A bit line is generally associated with each column of an array of MTJ cells and a word line is associated with each row of the array. The bit lines and word lines are used to address individual cells in the array for both reading and programming or storing information in the array. Programming of a selected cell is accomplished by passing predetermined currents through the word and bit lines intersecting at the selected cell. For embodiment, the magnetic field resulting from a “write current” changes the direction of the data layer, or free layer. As a result, the data are written as soon as the “write current” is applied.
It is of course desirable to have the low resistance (parallel vectors) as low as possible, and the high resistance (anti-parallel vectors) much higher than the low resistance so that the change can be easily detected in associated electronic circuitry.
Desirable in the art is an improved high density MRAM device.
In view of the foregoing, this invention provides a method for reducing the area used by MRAM memories.
Various aspects and advantages will become apparent from the following detailed description, taken in conjunction with the accompanying drawings, illustrating the principles of the invention by way of embodiments.
However, since the width of the write line is inversely proportional to cell density and directly proportional to the magnitude of the “write current”, MRAM design may become very costly. In addition, the magnetic flux efficiency also decreases due to a decrease in the write-current density, thereby further reducing performance.
To alleviate the above mentioned problem, a process sequence as illustrated by
By introducing the material 508 between the write line 506 and the MTJ cell 512, the material 508 serves as a “buffer layer” to have a full contact with the write line and a flat contact surface with MTJ above. As such, the CMP process only deals with a uniform and ensures that the CMP process will not produce voids significant enough to affect performance.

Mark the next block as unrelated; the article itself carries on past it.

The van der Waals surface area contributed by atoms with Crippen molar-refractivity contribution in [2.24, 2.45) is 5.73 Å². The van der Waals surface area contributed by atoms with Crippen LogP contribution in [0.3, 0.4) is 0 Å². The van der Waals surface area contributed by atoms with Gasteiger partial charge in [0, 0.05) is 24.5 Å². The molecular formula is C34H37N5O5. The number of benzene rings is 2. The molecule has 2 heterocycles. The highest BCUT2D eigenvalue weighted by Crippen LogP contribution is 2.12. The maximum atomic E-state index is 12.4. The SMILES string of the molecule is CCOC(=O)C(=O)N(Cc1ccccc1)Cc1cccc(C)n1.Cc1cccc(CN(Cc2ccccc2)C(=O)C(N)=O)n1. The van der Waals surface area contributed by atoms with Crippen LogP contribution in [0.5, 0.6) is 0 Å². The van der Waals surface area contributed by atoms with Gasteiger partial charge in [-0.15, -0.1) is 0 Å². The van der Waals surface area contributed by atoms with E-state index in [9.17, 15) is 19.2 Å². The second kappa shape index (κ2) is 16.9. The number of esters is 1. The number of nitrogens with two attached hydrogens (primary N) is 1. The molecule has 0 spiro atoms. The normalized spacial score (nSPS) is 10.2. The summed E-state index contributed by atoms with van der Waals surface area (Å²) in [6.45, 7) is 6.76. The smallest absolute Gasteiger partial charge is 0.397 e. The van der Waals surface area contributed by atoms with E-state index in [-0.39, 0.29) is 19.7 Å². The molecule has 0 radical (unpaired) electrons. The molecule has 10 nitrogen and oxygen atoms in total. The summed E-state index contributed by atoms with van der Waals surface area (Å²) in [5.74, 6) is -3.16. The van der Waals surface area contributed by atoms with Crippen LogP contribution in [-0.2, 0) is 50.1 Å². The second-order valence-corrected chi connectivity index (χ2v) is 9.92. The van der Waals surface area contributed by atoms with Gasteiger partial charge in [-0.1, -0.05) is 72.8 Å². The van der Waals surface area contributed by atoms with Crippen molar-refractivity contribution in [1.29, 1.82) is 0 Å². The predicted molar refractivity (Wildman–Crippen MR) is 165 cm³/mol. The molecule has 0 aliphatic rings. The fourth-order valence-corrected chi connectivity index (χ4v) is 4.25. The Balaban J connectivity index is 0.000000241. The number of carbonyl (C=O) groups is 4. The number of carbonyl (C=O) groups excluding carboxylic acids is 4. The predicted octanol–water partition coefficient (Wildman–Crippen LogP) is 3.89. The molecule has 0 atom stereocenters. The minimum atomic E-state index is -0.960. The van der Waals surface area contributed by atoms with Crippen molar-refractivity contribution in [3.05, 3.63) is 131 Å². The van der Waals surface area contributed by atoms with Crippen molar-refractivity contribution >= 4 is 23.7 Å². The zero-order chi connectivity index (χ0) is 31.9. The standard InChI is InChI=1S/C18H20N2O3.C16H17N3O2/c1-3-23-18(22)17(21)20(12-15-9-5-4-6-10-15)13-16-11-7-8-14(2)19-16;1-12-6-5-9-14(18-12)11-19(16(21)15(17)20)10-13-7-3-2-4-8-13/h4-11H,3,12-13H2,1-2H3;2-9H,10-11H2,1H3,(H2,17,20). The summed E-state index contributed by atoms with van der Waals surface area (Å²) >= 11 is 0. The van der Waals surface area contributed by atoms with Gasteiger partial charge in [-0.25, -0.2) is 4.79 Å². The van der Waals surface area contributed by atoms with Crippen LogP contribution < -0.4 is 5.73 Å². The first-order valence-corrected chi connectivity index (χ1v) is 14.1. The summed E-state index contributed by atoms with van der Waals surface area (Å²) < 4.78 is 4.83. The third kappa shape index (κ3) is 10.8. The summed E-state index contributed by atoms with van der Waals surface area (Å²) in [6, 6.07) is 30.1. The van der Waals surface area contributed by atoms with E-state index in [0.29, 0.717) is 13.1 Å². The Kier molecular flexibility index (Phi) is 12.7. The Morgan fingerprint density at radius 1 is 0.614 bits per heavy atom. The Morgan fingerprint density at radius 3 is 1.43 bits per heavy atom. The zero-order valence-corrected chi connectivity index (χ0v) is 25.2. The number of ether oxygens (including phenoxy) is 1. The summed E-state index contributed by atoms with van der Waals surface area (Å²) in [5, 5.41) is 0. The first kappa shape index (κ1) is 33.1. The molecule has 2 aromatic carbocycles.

Since the write line is reduced to be narrower in width than the MTJ cell, the area used by arrays of MRAM memories is reduced. By using a surrounding magnetic material or keeper layer, the MRAM arrays have increased effective magnetic field. In addition, the improved construction method reduces the likelihood of having a defective device caused by an uneven CMP surface of the write line.
The above invention provides many different embodiments, or embodiments, for implementing different features of the invention. Specific embodiments of components, and processes are described to help clarify the invention. These are, of course, merely embodiments and are not intended to limit the invention from that described in the claims.
Although illustrative embodiments of the invention have been shown and described, other modifications, changes, and substitutions are intended in the foregoing invention. Accordingly, it is appropriate that the appended claims be construed broadly and in a manner consistent with the scope of the invention, as set forth in the following claims.